Our nation has a vested interest in making fair and equitable housing opportunities available to every individual. However, on August 19, the Trump administration proposed changes to the Fair Housing Act’s disparate impact standard that will eliminate incentives for corporations to continue to do their part to eradicate discrimination, and businesses will no longer be required to collect data on discriminatory effects. HUD should instead follow its mission—focusing on vigorous enforcement and allowing those facing discrimination to seek recourse and change policies and practices that limit their housing opportunities and threaten their basic survival. People For the American Way’s public comment letter on the Trump-Carson proposal follows below and is available here.
To Whom It May Concern:
I am writing on behalf of People For the American Way (PFAW)i to offer comments on HUD’s proposed rule for the implementation of the Fair Housing Act’s disparate impact standard.ii Founded in 1981 by a group of civic, educational, and religious leaders, PFAW is a progressive advocacy organization grounded in the nation’s ideals of freedom, equity, opportunity, and justice. Over its history, PFAW has conducted extensive education, outreach, legislative and regulatory advocacy, and other activities to make these values a reality in the lives of all people.
PFAW and its 1.5 million supporters nationwide strongly support equitable access to affordable housing as a critical component of a vibrant democratic society that works for all of us. PFAW is thus concerned about the proposed changes to HUD’s use of disparate impact. The 2013 HUD disparate impact rule, which enshrines decades of jurisprudence, efficiently and successfully serves the American public as a tool for challenging the structural inequities that persist in housing and financial markets. It is an effective mechanism for uncovering covert or unintentional discrimination and upholds a critical function of the Fair Housing Act. There is no need for revision, and the current proposal should be withdrawn.
Our nation has a vested interest in making fair and equitable housing opportunities available to every individual. Indeed, the very mission of HUD, which itself has come under attack,iii is not just to ensure housing opportunities, but also to “build inclusive and sustainable communities free from discrimination.”iv The Fair Housing Act extended and specified freedom from discrimination for individuals regardless of race, color, national origin, religion, sex, disability or familial status. Importantly, the law not only prohibits intentional discrimination, but it also prohibits facially “neutral” policies and practices that have a discriminatory result or limit housing opportunities for a particular group of people without having a compelling justification for doing so. Consistent with Texas Department of Housing and Community Affairs v. Inclusive Communities Project, Inc.,v it includes a burden-shifting framework that guards against frivolous cases.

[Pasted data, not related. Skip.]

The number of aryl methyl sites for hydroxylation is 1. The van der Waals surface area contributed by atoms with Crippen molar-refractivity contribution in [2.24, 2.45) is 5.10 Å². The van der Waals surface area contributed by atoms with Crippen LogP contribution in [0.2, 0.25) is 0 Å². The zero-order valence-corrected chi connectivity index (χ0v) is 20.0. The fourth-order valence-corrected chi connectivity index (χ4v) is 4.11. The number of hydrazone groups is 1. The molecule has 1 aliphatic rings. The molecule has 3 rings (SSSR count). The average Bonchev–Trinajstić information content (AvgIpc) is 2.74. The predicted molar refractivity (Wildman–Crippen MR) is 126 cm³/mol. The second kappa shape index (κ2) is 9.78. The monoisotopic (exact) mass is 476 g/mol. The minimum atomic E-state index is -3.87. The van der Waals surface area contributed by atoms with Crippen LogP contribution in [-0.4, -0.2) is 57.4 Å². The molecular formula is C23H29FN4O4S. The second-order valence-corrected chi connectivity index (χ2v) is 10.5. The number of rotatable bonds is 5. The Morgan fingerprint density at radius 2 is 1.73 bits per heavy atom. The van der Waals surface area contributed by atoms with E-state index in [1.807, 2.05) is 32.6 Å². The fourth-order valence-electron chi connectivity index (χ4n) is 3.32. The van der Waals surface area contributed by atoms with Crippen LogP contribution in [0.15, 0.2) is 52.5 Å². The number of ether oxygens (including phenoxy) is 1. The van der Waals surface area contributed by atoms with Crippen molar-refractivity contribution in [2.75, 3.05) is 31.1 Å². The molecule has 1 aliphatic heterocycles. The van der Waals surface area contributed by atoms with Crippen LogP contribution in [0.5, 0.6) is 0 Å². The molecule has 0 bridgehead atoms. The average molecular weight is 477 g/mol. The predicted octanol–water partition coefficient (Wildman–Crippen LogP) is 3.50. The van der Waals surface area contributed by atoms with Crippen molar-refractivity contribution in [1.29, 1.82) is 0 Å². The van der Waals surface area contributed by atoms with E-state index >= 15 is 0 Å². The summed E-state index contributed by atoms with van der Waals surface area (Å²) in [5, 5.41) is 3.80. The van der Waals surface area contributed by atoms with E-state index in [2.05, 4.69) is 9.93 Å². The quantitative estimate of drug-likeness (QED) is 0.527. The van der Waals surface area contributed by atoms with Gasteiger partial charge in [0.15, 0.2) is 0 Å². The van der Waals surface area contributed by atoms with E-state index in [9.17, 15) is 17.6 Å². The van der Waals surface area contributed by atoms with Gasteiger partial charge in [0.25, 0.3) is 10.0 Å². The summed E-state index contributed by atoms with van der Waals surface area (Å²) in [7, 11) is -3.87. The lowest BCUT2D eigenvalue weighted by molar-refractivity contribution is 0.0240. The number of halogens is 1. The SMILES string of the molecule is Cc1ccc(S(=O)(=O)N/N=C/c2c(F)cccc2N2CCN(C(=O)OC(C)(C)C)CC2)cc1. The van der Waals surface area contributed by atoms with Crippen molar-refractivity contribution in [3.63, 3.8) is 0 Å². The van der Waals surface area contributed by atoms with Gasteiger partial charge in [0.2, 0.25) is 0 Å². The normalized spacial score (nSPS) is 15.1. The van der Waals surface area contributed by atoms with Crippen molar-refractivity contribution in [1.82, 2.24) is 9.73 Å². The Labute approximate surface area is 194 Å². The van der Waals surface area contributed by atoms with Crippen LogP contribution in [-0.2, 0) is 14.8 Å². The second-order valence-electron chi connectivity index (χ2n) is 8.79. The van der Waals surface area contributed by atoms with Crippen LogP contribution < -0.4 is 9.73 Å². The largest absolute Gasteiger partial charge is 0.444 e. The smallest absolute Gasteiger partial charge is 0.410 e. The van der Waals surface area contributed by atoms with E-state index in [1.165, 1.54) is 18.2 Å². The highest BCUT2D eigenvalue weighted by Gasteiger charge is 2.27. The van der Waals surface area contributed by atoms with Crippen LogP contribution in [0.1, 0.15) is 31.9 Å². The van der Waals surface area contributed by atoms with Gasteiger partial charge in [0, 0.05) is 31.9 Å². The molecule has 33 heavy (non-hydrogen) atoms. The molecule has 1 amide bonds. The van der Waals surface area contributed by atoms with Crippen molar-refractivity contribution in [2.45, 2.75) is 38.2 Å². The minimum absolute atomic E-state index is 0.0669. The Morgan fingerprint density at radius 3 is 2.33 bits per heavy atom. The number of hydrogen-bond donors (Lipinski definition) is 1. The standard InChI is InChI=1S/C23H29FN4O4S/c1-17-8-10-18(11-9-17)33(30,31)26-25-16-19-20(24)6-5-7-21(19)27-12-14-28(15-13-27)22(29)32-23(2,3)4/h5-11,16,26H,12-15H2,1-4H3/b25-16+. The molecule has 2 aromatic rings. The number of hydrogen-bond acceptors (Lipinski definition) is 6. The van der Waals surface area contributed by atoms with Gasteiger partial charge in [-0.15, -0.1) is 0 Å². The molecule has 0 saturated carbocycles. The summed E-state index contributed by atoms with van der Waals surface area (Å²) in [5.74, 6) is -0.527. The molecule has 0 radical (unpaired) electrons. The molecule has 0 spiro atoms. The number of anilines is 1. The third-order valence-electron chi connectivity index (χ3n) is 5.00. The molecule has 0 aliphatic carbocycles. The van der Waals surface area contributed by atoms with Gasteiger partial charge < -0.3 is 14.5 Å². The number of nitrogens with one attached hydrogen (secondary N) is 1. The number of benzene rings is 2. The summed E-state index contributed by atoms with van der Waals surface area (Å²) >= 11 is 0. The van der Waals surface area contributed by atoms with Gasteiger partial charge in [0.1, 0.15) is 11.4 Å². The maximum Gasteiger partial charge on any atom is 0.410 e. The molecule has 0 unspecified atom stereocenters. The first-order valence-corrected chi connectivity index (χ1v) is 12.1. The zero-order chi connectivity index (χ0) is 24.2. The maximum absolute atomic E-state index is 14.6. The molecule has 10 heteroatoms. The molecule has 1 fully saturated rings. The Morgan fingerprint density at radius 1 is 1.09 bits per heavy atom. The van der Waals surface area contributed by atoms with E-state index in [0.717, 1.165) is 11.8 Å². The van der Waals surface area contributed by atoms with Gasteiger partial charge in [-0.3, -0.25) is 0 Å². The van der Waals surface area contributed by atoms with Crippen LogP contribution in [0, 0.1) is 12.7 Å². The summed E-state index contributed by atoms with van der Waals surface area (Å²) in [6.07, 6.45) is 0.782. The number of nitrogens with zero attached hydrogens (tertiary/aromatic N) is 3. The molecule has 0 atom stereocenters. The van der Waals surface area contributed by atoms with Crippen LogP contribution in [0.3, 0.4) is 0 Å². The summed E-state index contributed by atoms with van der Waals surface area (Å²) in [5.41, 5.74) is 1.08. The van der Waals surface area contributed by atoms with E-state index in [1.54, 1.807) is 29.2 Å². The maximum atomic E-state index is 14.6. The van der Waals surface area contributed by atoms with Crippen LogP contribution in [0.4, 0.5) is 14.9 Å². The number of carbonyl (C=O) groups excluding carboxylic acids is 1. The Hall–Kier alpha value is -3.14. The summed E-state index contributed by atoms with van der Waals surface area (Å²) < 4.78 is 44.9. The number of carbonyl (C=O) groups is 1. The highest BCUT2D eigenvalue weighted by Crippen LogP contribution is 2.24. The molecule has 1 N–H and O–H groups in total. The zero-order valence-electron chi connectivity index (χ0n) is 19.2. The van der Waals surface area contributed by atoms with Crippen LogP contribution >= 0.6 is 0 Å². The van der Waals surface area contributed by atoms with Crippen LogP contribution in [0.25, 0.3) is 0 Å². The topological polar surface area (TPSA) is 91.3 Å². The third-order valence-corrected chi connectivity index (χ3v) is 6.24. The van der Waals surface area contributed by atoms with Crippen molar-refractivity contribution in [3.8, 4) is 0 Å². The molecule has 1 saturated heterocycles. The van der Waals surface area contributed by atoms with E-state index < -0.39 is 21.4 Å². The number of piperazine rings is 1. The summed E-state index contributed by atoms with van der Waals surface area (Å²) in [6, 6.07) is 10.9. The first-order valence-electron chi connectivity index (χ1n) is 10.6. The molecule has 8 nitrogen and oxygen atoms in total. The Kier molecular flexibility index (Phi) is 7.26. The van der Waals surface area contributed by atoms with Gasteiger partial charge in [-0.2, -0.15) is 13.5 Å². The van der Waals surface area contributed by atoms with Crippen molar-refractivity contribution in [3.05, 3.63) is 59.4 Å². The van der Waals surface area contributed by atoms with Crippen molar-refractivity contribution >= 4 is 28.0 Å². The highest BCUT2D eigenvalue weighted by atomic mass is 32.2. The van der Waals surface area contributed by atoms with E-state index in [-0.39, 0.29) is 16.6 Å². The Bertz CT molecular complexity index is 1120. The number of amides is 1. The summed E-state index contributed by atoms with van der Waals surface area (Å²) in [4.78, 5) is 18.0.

HUD’s proposed changes would destroy the disparate impact standard by eliminating incentives for corporations to continue to do their part to eradicate discrimination. Indeed, under the rule, a policy or practice that generates corporate profits would be virtually immune from challenge for any discriminatory impact; business practices relying on statistics or algorithms will generally be exempt from liability, and businesses will no longer be required to collect data on discriminatory effects.
PFAW is particularly interested in ensuring that disparate impact liability continues to protect victims of domestic abuse who face eviction under policies that penalize them for the violence they experience or for reporting that violence to the police, as well as home mortgage applicants, including people of color, women, and people with disabilities, when a bank charges them unfair and excessive fees or rates, thus forcing them to take risky or costly loans and/or have no access to financing. Promoting gender equity, including promoting equality and recognition for transgender, gender-expansive, and all LGBTQ+ people, and racial justice are central to our work.
HUD should focus on vigorous enforcement to ensure that housing stakeholders comply with the Fair Housing Act and meet the existing disparate impact standards that strengthen our communities and our nation by allowing those facing discrimination to seek recourse and change policies and practices that limit their housing opportunities and threaten their basic survival.
Senior Policy Analyst